Fundraising: easier said than done?

With financial pressure on the arts, Dawn Adam, director of development and external relations at Tring Park School, details the steps the school has taken to ensure it can continue to offer an education for talented pupils

Whilst the funding crisis for mainstream schools has been widely reported and discussed at the very highest level in government, what is perhaps less well known and understood are the financial challenges facing independent schools.

There is a perception – a wrong and misleading one – that all independent schools are awash with money. This is simply not the case and most schools seek external fundraising and donations to help continue offering the quality of education that our parents expect.

Take Tring Park School, where I have worked for the past two and a half years as director of development and external relations, and where my son enjoys an excellent education. We are a specialist performing arts school and provide a unique community for talented young people, regardless of means or background, who have a passion for acting, dance, musical theatre or commercial music. With around 370 pupils, we are also a relatively small school.

Parents are not necessarily from wealthy backgrounds or have the funds to pay for tuition fees on their own – many are what we might term the ‘squeezed middle class’ – and this makes fundraising ‘asks’ challenging. Additionally, we do not have a wealthy alumni to draw on, with the majority of our pupils going on to work in ballet or drama companies, or for themselves.

Then we have the bigger picture. Whilst education is faced with serious funding issues, there is even more pressure on the arts which is increasingly seen by government as less important. Trusts to support children through sixth form are drying up left, right and centre, and schools in major cities or with royal patronage are more successful in gaining funding.

Whilst education is faced with serious funding issues, there is even more pressure on the arts which is increasingly seen by government as less important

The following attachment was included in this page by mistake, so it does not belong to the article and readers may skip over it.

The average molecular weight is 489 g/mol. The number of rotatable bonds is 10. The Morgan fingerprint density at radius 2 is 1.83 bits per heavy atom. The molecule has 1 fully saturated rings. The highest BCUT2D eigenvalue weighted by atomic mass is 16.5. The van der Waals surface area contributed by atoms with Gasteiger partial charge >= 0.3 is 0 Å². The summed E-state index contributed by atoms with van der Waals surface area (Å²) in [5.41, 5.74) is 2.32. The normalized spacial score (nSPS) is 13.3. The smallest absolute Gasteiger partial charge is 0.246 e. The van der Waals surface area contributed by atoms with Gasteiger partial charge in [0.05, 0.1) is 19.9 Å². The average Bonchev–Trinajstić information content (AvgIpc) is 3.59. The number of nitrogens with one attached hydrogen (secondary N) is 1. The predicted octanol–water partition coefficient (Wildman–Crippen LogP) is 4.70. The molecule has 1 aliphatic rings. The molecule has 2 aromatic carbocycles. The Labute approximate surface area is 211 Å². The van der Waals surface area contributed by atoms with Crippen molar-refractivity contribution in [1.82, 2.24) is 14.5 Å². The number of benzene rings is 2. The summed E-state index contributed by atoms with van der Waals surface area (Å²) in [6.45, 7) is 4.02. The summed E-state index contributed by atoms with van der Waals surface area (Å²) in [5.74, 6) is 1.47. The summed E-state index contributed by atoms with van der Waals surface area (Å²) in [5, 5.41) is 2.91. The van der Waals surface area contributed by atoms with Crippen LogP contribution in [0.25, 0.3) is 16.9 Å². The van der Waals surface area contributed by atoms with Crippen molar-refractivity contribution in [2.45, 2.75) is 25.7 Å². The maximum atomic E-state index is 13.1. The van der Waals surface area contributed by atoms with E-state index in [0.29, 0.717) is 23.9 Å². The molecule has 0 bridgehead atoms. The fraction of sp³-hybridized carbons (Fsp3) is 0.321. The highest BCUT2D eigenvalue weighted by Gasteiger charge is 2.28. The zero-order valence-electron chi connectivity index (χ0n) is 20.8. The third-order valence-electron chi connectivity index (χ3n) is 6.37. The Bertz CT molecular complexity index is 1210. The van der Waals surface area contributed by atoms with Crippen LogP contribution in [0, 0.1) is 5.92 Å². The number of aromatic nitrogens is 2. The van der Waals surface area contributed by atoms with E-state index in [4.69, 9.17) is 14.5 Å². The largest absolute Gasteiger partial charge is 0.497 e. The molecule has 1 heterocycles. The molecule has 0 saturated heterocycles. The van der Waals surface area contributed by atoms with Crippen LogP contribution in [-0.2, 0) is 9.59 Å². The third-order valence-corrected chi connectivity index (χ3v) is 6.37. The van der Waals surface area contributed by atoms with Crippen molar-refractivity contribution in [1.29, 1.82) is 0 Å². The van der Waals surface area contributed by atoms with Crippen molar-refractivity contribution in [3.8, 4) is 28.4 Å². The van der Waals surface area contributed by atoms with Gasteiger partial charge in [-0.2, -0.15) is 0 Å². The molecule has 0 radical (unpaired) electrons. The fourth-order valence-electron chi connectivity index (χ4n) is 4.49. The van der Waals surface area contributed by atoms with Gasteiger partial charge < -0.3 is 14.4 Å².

This is a shame as it means the next generation of talented artists is not coming through as it once did. We have a reputation in this country for West End theatre and a thriving dance, contemporary/classical ballet scene, however, there is a danger that we will lose out unless the funding picture changes dramatically. There is a real threat that we are becoming ‘the haves and have nots’ – restricting the participation of those with limited resources.

New development

We champion education for every talented child; that means seeking external awards/grants. What we now term ‘development’ is a relatively recent thing for Tring Park. Previously the school had done the ‘science’ of the job, but not the ‘art’ – relationship-building within the community, speaking to people, getting out and about and raising awareness. We started from scratch, built all aspects of fundraising from the ground up and welcomed back alumni – building on our roots going back to 1945 when it was known as Arts Educational School, Tring Park, a dance school for girls.

Fundraising has become fundamental to Tring Park’s development plan to ensure the school attracts and retains the best pupils and is able to complete high-priority capital projects sooner than would otherwise be possible, to benefit current students as well as future generations. For a relatively small school these dual fundraising goals represent a huge challenge and are together the focus for our future.

We have recently raised funds for a new 70-bed boarding house with additional vocational teaching spaces. Phase two consists of a new art block with sixth form and day pupil facilities which will be the main focus of our development campaign this year. We also use a supporting platform called FundStar which enables parents from all walks of life to contribute to smaller projects, such as new outdoor gym equipment which can be used at evenings and weekends as well in school time.

Our objectives are simple: to make all parents feel they can contribute no matter what size their donation, that we value every donation and that the donations can have a direct positive impact on their children.

We tend to concentrate on the big projects and there is less money around for the smaller things that make a difference. There are parents, alumni and friends who cannot make the larger gestures, however, they still want to help in some small way, and this approach with smaller projects works for them.

Fundraising is so much more than shaking a can and calling people up. Development is about more than the bottom line – it is about raising awareness in, and giving support to, the local community, being open and generating goodwill.

From my perspective, I regularly attend networking events to learn about how development in other independent schools is working, adapting and changing to fit our school as needed. I am also fortunate to have support from the top and, whilst when I came to the school a lot of people were not aware of my role within the school, we have now got a consistent message across about the importance of fundraising and development.


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